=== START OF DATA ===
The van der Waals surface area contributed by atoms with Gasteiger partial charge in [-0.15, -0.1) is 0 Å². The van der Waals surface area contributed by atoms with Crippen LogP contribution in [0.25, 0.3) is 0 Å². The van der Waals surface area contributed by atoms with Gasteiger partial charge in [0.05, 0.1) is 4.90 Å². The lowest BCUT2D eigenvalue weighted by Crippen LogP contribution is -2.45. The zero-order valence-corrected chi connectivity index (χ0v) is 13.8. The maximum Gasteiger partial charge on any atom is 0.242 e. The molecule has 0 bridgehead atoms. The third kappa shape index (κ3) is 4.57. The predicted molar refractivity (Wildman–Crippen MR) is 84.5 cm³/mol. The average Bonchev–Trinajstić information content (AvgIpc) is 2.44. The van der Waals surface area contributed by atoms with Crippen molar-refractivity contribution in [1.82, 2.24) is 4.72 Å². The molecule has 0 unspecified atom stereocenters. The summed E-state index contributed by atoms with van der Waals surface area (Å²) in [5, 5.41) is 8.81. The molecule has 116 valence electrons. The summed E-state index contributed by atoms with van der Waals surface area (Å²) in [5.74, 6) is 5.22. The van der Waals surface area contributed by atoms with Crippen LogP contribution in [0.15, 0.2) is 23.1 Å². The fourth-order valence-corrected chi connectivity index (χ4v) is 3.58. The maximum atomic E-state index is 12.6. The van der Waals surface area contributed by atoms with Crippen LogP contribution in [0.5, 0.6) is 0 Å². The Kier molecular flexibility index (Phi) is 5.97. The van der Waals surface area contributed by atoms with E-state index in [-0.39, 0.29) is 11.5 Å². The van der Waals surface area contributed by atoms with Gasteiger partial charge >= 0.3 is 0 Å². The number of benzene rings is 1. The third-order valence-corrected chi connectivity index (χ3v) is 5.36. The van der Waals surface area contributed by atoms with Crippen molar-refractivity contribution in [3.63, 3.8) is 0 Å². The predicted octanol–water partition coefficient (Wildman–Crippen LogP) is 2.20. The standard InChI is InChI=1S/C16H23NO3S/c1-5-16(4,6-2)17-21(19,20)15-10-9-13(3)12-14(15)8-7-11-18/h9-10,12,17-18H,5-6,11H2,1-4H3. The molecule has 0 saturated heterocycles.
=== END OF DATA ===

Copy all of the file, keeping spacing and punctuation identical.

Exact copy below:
The van der Waals surface area contributed by atoms with Gasteiger partial charge in [-0.15, -0.1) is 0 Å². The van der Waals surface area contributed by atoms with Crippen LogP contribution in [0.25, 0.3) is 0 Å². The van der Waals surface area contributed by atoms with Gasteiger partial charge in [0.05, 0.1) is 4.90 Å². The lowest BCUT2D eigenvalue weighted by Crippen LogP contribution is -2.45. The zero-order valence-corrected chi connectivity index (χ0v) is 13.8. The maximum Gasteiger partial charge on any atom is 0.242 e. The molecule has 0 bridgehead atoms. The third kappa shape index (κ3) is 4.57. The predicted molar refractivity (Wildman–Crippen MR) is 84.5 cm³/mol. The average Bonchev–Trinajstić information content (AvgIpc) is 2.44. The van der Waals surface area contributed by atoms with Crippen molar-refractivity contribution in [1.82, 2.24) is 4.72 Å². The molecule has 0 unspecified atom stereocenters. The summed E-state index contributed by atoms with van der Waals surface area (Å²) in [5, 5.41) is 8.81. The molecule has 116 valence electrons. The summed E-state index contributed by atoms with van der Waals surface area (Å²) in [5.74, 6) is 5.22. The van der Waals surface area contributed by atoms with Crippen LogP contribution in [0.15, 0.2) is 23.1 Å². The fourth-order valence-corrected chi connectivity index (χ4v) is 3.58. The maximum atomic E-state index is 12.6. The van der Waals surface area contributed by atoms with Crippen LogP contribution in [0.5, 0.6) is 0 Å². The Kier molecular flexibility index (Phi) is 5.97. The van der Waals surface area contributed by atoms with E-state index in [-0.39, 0.29) is 11.5 Å². The van der Waals surface area contributed by atoms with Gasteiger partial charge >= 0.3 is 0 Å². The number of benzene rings is 1. The third-order valence-corrected chi connectivity index (χ3v) is 5.36. The van der Waals surface area contributed by atoms with Crippen molar-refractivity contribution in [3.63, 3.8) is 0 Å². The predicted octanol–water partition coefficient (Wildman–Crippen LogP) is 2.20. The standard InChI is InChI=1S/C16H23NO3S/c1-5-16(4,6-2)17-21(19,20)15-10-9-13(3)12-14(15)8-7-11-18/h9-10,12,17-18H,5-6,11H2,1-4H3. The molecule has 0 saturated heterocycles.